Al-Qaeda has regenerated a "safe haven" in Pakistan's tribal areas, a latest US policy document has said, with a top American official blaming the failure of a peace agreement in the Afghan border area for the terror network regaining its strength there.
Since the 9/11 attacks, the US-led "war on terror" has deprived Al-Qaeda of its safe haven in Afghanistan, said the new "National Strategy for Homeland Security".
But, "the group has protected its top leadership, replenished operational lieutenants, and regenerated a safe haven in Pakistan's Federally Administered Tribal Areas -- core capabilities that would help facilitate another attack on the homeland," the White House document said.
Frances Townsend, the senior White House official in charge of Homeland Security, however, told the media in Washington that there is nothing new in the report and Islamabad has been a valuable ally in the war against terror.
"That really echoes what was in the national intelligence estimate. That statement is not a new statement. We relied on the intelligence community's assessment in framing the threat for this strategy," he said about the evaluation when asked how Al-Qaeda had been able to do all these if Pakistan is being cooperative.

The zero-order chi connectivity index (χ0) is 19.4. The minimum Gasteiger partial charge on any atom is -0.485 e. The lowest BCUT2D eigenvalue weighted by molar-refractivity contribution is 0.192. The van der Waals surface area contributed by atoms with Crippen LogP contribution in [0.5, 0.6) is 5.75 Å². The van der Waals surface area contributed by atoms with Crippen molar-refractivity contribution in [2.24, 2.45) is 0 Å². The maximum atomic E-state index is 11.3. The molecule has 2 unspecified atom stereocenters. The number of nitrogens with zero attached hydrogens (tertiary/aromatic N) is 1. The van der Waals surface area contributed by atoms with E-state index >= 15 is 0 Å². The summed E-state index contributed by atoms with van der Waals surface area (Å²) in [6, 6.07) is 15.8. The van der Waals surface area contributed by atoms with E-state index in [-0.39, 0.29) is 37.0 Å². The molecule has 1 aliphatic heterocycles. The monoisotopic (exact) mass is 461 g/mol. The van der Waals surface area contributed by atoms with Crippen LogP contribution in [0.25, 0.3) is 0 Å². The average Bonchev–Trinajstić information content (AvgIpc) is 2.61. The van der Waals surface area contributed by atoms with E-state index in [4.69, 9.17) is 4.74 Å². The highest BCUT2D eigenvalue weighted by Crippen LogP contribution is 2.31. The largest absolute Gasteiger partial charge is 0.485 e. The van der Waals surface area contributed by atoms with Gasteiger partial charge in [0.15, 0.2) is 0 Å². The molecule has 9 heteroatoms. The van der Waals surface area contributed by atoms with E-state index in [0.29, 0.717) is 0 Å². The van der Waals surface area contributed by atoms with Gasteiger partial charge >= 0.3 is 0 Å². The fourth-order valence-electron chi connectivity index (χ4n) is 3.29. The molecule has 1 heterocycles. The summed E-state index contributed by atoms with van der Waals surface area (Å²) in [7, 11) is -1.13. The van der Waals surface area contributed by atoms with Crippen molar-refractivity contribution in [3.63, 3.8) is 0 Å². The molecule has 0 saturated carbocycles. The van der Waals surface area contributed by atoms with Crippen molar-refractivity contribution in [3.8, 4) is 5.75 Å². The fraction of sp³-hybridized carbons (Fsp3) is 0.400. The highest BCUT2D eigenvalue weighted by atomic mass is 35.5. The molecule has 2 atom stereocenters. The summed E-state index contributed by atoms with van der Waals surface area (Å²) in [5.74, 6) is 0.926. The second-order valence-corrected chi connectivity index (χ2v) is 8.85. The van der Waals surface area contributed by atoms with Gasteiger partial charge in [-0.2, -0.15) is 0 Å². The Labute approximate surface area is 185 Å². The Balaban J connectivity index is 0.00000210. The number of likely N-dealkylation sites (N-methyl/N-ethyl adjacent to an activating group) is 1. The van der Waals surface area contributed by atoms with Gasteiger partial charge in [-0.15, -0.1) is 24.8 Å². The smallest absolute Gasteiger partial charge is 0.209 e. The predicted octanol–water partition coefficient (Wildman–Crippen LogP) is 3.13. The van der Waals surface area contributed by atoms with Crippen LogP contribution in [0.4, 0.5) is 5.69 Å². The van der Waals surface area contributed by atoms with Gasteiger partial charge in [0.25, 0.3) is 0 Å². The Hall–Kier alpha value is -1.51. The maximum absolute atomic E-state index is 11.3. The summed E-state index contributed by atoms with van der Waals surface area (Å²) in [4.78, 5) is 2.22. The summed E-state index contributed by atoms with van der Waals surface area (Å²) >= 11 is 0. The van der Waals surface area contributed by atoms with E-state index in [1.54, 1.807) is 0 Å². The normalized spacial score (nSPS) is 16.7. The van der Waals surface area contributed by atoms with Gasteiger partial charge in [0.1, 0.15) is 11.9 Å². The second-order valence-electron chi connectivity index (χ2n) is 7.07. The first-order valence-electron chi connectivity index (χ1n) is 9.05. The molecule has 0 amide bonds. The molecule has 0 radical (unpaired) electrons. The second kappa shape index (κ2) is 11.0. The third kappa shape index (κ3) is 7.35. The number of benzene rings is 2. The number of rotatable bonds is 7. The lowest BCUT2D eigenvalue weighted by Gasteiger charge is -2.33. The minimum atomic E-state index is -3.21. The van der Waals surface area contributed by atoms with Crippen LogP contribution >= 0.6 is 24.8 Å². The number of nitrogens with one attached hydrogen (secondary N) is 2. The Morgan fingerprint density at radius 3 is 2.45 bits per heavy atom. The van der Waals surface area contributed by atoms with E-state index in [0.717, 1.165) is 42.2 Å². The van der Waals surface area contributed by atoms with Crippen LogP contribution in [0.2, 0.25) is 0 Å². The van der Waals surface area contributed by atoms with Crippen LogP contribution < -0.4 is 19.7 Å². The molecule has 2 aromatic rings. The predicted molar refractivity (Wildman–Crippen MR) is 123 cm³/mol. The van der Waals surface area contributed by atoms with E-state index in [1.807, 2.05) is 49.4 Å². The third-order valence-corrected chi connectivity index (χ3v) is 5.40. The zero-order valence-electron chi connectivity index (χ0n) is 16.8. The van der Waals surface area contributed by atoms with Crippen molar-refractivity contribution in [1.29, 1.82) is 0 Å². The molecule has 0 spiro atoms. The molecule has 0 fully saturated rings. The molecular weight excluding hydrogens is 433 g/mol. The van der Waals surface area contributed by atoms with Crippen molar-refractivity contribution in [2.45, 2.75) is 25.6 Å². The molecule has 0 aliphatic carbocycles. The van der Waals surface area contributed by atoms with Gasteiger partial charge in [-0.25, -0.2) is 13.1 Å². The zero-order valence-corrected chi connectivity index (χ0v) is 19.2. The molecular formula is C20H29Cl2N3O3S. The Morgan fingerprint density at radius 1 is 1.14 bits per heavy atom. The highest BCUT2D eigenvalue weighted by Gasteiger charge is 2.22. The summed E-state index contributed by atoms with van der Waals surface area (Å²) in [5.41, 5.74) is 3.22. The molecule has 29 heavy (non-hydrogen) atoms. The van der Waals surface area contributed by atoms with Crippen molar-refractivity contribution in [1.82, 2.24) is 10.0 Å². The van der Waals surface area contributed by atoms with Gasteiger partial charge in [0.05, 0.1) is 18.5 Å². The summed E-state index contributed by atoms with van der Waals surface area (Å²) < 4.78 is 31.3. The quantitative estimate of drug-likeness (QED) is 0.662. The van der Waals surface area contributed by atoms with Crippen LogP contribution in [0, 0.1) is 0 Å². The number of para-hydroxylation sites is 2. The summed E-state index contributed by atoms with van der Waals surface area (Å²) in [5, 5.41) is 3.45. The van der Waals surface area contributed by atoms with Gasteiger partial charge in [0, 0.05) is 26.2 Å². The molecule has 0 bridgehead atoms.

"There's no taking away from them (Pakistan). They've also suffered the loss of life in confronting Al-Qaeda and the Taliban in the tribal region," Towsend said.
"I have said repeatedly that the peace agreement with the tribals in Pakistan failed Pakistan and it failed us. And obviously, that's one of the fundamental things that Al-Qaeda took advantage of to reestablish a safe haven in the tribal areas," the official said.